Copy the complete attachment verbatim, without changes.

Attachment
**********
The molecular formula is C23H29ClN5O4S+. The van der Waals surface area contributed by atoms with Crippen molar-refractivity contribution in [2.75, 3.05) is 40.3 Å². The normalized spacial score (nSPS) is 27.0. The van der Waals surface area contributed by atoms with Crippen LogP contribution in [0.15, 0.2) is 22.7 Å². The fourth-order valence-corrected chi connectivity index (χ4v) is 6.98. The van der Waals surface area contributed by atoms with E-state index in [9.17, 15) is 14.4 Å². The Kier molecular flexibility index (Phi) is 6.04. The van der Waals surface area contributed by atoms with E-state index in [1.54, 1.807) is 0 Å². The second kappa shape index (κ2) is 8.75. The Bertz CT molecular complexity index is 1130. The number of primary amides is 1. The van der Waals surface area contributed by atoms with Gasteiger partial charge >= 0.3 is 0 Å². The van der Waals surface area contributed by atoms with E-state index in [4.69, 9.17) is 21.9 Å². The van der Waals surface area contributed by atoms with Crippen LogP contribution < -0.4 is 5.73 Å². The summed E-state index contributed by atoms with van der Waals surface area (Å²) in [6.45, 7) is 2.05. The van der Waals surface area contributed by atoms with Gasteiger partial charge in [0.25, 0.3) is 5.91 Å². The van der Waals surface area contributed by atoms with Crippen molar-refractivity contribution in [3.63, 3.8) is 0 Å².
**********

The molecular formula is C23H29ClN5O4S+. The van der Waals surface area contributed by atoms with Crippen molar-refractivity contribution in [2.75, 3.05) is 40.3 Å². The normalized spacial score (nSPS) is 27.0. The van der Waals surface area contributed by atoms with Crippen LogP contribution in [0.15, 0.2) is 22.7 Å². The fourth-order valence-corrected chi connectivity index (χ4v) is 6.98. The van der Waals surface area contributed by atoms with E-state index in [9.17, 15) is 14.4 Å². The Kier molecular flexibility index (Phi) is 6.04. The van der Waals surface area contributed by atoms with E-state index in [1.54, 1.807) is 0 Å². The second kappa shape index (κ2) is 8.75. The Bertz CT molecular complexity index is 1130. The number of primary amides is 1. The van der Waals surface area contributed by atoms with Gasteiger partial charge >= 0.3 is 0 Å². The van der Waals surface area contributed by atoms with E-state index in [4.69, 9.17) is 21.9 Å². The van der Waals surface area contributed by atoms with Crippen LogP contribution < -0.4 is 5.73 Å². The summed E-state index contributed by atoms with van der Waals surface area (Å²) in [6.45, 7) is 2.05. The van der Waals surface area contributed by atoms with Gasteiger partial charge in [0.25, 0.3) is 5.91 Å². The van der Waals surface area contributed by atoms with Crippen molar-refractivity contribution in [3.63, 3.8) is 0 Å².